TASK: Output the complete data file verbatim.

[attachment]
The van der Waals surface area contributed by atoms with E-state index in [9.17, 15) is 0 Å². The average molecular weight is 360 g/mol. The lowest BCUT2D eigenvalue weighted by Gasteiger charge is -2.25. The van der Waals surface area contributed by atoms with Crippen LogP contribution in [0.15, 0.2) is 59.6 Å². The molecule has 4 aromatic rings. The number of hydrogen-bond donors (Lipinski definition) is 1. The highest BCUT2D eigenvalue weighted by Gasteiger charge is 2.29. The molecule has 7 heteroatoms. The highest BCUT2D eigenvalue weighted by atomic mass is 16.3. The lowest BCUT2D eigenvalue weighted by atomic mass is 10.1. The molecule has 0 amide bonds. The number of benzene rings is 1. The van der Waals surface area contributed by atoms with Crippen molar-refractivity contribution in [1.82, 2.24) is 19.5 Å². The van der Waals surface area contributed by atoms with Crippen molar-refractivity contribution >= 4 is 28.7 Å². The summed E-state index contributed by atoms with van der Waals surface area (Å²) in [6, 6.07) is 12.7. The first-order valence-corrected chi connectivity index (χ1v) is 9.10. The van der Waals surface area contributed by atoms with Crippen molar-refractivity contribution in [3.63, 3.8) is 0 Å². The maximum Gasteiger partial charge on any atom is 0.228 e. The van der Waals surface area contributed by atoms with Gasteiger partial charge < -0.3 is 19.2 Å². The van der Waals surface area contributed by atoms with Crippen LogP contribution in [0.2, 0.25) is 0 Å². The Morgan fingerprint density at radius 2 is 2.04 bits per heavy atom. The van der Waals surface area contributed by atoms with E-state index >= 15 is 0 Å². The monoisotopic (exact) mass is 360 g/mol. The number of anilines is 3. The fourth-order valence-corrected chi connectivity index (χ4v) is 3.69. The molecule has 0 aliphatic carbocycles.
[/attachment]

The van der Waals surface area contributed by atoms with E-state index in [9.17, 15) is 0 Å². The average molecular weight is 360 g/mol. The lowest BCUT2D eigenvalue weighted by Gasteiger charge is -2.25. The van der Waals surface area contributed by atoms with Crippen LogP contribution in [0.15, 0.2) is 59.6 Å². The molecule has 4 aromatic rings. The number of hydrogen-bond donors (Lipinski definition) is 1. The highest BCUT2D eigenvalue weighted by Gasteiger charge is 2.29. The molecule has 7 heteroatoms. The highest BCUT2D eigenvalue weighted by atomic mass is 16.3. The lowest BCUT2D eigenvalue weighted by atomic mass is 10.1. The molecule has 0 amide bonds. The number of benzene rings is 1. The van der Waals surface area contributed by atoms with Crippen molar-refractivity contribution in [1.82, 2.24) is 19.5 Å². The van der Waals surface area contributed by atoms with Crippen molar-refractivity contribution >= 4 is 28.7 Å². The summed E-state index contributed by atoms with van der Waals surface area (Å²) in [6, 6.07) is 12.7. The first-order valence-corrected chi connectivity index (χ1v) is 9.10. The van der Waals surface area contributed by atoms with Crippen molar-refractivity contribution in [3.63, 3.8) is 0 Å². The maximum Gasteiger partial charge on any atom is 0.228 e. The van der Waals surface area contributed by atoms with Gasteiger partial charge < -0.3 is 19.2 Å². The van der Waals surface area contributed by atoms with Crippen LogP contribution in [0.2, 0.25) is 0 Å². The Morgan fingerprint density at radius 2 is 2.04 bits per heavy atom. The van der Waals surface area contributed by atoms with E-state index >= 15 is 0 Å². The monoisotopic (exact) mass is 360 g/mol. The number of anilines is 3. The fourth-order valence-corrected chi connectivity index (χ4v) is 3.69. The molecule has 0 aliphatic carbocycles.